If a week is a long time in politics, then a year is an eternity. In such a short space of time the party that so many voted for, myself included, is barely recognisable. It was not so long ago that David Cameron stood on stage at the Conservative party conference promising an end to discrimination, but yet a year later and Amber Rudd, on the very same stage, gave a speech that was treated as a “hate incident” by the police. A year ago the Conservatives were lead by a man who once branded UKIP a party full of “fruitcakes, loonies and closet racists”, today Nigel Farage and Suzanne Evans praised Prime Minister Theresa May, claiming she had been “using words and phrases they’d used for years”, and it had been as though May was “channeling UKIP”. Quite frankly, the party the country voted for in 2015 barely seems to exist, any notion of “One Nation Conservatism” has been replaced with a short sighted, ideologically driven surge to the right, to the extent that 48% of the population are barely viewed as citizens of this country at all.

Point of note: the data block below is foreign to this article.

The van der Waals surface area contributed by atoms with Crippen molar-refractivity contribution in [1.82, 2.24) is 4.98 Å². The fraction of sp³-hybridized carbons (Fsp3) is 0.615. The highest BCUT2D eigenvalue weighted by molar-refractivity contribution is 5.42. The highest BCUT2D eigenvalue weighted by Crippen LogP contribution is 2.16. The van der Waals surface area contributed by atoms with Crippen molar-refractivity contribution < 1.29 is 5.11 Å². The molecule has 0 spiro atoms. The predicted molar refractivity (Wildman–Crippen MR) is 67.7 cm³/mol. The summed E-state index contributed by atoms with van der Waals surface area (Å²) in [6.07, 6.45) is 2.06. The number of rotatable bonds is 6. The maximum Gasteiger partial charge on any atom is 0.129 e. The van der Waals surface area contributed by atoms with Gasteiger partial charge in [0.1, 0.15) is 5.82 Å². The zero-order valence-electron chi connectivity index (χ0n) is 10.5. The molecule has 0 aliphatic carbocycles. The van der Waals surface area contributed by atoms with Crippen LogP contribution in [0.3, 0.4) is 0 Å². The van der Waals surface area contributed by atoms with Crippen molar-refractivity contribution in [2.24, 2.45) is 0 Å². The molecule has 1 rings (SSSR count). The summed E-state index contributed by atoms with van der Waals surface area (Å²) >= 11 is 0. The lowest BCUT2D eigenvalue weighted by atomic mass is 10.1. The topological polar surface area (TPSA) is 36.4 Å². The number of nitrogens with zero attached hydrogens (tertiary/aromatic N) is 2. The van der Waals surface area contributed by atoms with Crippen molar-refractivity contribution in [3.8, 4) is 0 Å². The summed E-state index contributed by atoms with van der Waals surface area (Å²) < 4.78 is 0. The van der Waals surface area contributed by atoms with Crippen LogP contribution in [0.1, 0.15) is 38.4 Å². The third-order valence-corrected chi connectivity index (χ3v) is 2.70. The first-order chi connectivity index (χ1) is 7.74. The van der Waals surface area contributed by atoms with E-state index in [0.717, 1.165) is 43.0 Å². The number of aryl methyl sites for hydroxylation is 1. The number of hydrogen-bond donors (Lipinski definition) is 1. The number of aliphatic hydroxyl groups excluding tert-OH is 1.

However, there is an alternative. Just over a century ago, the Peelites, Conservatives who argued passionately against protectionism, with a firm belief in free trade, broke with their party to form the Liberals; today that path must once again be trodden. Between 2010 and 2015, the Conservative / Lib Dem coalition provided this country with both a stable government and a strong economy, whilst also delivering liberal outcomes ranging from gay marriage to taking the lowest paid out of income tax. As Theresa May, with all the zeal of a convert, takes this country ever closer to the economic abyss, those alliances must be redrawn, and moderate Conservative voters must desert their traditional party in favour of its former coalition partner, to best provide the opposition this country needs, and to put a stop to an impending disaster. During the coalition the Lib Dems proved their economic competence, as the Brexit government pushes for a hard, damaging departure from the EU, its seems as though the current crop at the top of the Conservative party have lost theirs. Now is the time for liberals of all colours to unite, and to return home to the party that historically has always been their own.